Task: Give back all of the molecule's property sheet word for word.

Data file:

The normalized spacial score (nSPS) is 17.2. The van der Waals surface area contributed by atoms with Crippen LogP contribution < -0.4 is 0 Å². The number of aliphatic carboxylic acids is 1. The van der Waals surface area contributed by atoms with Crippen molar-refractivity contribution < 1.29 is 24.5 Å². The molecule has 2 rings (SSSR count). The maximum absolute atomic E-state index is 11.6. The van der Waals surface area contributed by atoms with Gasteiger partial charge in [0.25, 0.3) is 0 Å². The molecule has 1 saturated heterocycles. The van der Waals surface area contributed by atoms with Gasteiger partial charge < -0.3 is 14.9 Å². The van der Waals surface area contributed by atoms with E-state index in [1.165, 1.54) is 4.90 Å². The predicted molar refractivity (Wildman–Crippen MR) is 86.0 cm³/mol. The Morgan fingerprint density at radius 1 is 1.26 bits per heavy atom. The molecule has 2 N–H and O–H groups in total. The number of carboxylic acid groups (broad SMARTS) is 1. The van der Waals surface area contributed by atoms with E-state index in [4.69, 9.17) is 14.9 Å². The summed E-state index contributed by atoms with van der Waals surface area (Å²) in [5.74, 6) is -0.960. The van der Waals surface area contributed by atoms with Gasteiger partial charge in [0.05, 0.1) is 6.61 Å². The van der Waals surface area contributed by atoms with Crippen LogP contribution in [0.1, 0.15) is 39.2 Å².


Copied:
The normalized spacial score (nSPS) is 17.2. The van der Waals surface area contributed by atoms with Crippen LogP contribution < -0.4 is 0 Å². The number of aliphatic carboxylic acids is 1. The van der Waals surface area contributed by atoms with Crippen molar-refractivity contribution < 1.29 is 24.5 Å². The molecule has 2 rings (SSSR count). The maximum absolute atomic E-state index is 11.6. The van der Waals surface area contributed by atoms with Gasteiger partial charge in [0.25, 0.3) is 0 Å². The molecule has 1 saturated heterocycles. The van der Waals surface area contributed by atoms with Gasteiger partial charge < -0.3 is 14.9 Å². The van der Waals surface area contributed by atoms with E-state index in [1.165, 1.54) is 4.90 Å². The predicted molar refractivity (Wildman–Crippen MR) is 86.0 cm³/mol. The Morgan fingerprint density at radius 1 is 1.26 bits per heavy atom. The molecule has 2 N–H and O–H groups in total. The number of carboxylic acid groups (broad SMARTS) is 1. The van der Waals surface area contributed by atoms with E-state index in [4.69, 9.17) is 14.9 Å². The summed E-state index contributed by atoms with van der Waals surface area (Å²) in [5.74, 6) is -0.960. The van der Waals surface area contributed by atoms with Gasteiger partial charge in [0.05, 0.1) is 6.61 Å². The van der Waals surface area contributed by atoms with Crippen LogP contribution in [0.1, 0.15) is 39.2 Å².